Part 2 of Piketty's book deals with the relationship between capital and income over time. There are fluctuations, there are differences between countries, and some forms of capital have changed in importance: agricultural land, for instance, has shrunk to a tiny proportion of the overall capital of the countries investigated. Still, the overall trajectory is pretty clear: capital is on the rise. Piketty cautions that "there is no natural force that inevitably reduces the importance of capital ... over the course of history" (p234).
One contention that should resonate with Pirates is that "technology, like the market, has neither limits nor morality". Piketty clarifies this by arguing that "Progress toward economic and technological rationality need not imply progress toward democratic and meritocratic rationality", and hence that "If one truly wishes to found a more just and rational social order based on common utility, it is not enough to count on the caprices of technology".
It's perhaps too easy to write off the Pirate movement as a product of a very particular set of technologies, and its members as Bitcoin-loving, torrent-surfing cyberhippies. While these technologies have certainly played a role in the movement's origins, though, the Pirate worldview is by no means dependent on them or limited to them. In fact, I'd argue that it's the very changeability of technology that is central to the way Pirates do politics. As I discussed in Part 1 of this series, laws have often been made, and political decisions taken, on the basis of a particular time-bound technological contingency (such as the dominance of the printing press). The flaws in this system only become apparent in their true ridiculousness when the technologies are changing so fast that laws written a decade ago now seem impossibly archaic. (The 2001 EU Copyright Directive #opennorm">makes specific reference to CD-ROMs.)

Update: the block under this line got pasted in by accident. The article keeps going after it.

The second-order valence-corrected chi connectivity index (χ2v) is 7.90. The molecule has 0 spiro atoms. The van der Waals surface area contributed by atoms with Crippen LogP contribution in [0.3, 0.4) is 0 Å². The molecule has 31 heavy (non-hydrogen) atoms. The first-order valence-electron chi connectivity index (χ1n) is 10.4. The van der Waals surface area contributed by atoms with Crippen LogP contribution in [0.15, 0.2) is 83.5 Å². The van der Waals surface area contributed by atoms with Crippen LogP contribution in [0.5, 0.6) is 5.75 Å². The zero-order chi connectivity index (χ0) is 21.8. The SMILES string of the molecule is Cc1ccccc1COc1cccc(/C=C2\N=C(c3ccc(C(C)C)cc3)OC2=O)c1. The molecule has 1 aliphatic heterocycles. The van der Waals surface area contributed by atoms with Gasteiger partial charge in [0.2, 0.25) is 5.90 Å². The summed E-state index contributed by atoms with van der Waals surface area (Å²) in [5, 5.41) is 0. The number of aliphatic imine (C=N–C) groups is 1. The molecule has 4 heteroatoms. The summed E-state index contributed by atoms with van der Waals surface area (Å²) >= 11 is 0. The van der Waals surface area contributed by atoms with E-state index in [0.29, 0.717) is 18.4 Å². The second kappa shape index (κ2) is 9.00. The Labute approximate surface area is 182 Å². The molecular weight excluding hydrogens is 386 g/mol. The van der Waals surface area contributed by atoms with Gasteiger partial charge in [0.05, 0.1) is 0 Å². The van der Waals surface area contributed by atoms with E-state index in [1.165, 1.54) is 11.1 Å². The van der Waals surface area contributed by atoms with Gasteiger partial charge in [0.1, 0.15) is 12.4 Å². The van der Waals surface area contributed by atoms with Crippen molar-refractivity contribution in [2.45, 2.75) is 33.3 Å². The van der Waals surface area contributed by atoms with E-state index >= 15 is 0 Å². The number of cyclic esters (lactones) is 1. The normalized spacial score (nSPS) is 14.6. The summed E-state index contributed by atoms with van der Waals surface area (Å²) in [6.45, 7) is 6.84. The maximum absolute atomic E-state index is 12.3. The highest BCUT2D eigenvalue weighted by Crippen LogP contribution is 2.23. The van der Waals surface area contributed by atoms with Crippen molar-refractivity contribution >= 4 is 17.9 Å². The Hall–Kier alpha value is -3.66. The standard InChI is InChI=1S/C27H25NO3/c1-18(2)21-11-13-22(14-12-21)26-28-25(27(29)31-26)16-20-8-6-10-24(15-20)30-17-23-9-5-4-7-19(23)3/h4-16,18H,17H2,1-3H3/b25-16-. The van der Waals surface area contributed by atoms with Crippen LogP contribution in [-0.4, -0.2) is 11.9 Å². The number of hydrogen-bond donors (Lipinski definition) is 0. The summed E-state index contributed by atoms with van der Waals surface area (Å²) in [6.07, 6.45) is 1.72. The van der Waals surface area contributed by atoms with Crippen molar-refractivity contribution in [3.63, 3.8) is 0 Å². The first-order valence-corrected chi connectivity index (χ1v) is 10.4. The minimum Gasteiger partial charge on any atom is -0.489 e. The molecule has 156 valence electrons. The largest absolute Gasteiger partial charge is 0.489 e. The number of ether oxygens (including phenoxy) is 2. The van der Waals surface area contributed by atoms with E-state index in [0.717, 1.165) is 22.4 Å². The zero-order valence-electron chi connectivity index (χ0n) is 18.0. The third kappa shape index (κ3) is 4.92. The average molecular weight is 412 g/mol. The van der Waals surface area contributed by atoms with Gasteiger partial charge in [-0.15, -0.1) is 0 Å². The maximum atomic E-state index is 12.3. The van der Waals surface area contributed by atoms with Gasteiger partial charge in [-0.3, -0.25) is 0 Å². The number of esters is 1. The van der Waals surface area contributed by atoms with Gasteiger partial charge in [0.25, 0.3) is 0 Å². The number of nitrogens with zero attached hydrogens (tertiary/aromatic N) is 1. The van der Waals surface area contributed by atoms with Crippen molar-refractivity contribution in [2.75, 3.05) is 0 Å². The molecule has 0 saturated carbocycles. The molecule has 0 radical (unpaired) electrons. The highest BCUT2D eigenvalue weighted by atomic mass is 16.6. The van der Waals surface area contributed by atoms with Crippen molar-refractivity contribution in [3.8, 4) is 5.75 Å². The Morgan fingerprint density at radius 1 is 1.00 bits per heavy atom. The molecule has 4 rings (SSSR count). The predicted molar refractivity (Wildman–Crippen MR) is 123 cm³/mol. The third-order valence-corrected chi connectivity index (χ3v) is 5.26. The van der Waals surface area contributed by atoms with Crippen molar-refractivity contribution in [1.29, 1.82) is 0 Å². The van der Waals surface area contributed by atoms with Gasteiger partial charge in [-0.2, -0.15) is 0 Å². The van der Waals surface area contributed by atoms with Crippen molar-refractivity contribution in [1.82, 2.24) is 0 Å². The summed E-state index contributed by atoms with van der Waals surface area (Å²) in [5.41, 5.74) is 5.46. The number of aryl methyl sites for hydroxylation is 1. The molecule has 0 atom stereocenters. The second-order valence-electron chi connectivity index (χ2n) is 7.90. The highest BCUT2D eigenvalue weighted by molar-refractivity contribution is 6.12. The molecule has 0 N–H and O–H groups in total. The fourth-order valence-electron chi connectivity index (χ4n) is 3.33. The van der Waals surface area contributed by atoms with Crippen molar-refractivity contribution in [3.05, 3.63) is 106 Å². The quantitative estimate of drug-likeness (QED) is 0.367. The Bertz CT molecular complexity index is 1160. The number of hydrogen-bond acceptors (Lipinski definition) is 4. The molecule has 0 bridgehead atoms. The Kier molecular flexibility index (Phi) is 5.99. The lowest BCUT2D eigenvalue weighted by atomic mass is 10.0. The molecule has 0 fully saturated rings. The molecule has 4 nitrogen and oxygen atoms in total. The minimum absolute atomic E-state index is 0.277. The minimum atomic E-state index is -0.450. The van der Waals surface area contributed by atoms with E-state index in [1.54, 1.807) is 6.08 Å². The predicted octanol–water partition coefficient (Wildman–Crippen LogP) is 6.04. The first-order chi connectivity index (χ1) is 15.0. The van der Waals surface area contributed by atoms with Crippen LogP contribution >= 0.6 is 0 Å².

But the problem is not linked to the rate of change; it just becomes most obvious when things are changing fast. The key is to be future-proof: the moral and social decisions we make about how our world should be run must be "platform-independent". If the Pirate movement was founded as a response to technological change, its core message can only be that executive and legislative power must be aware of and responsive to technological developments without restricting its world view to the technological status quo.
Sometimes technology will limit us. We can't, for instance, cure cancer, nor can we implement web blocking without also preventing at-risk groups from accessing vital resources. It would be a mistake to assume, however, that either of these things is a necessary truth: we still need to think about whether we want to do these things, and why. More worrying is the opposite situation: technologies being put into action just because they are possible. I'm thinking of the military use of drones, for instance, or the blanketing of our public spaces with CCTV cameras. In all cases, the ethical argument needs to take precedence over the purely technological argument.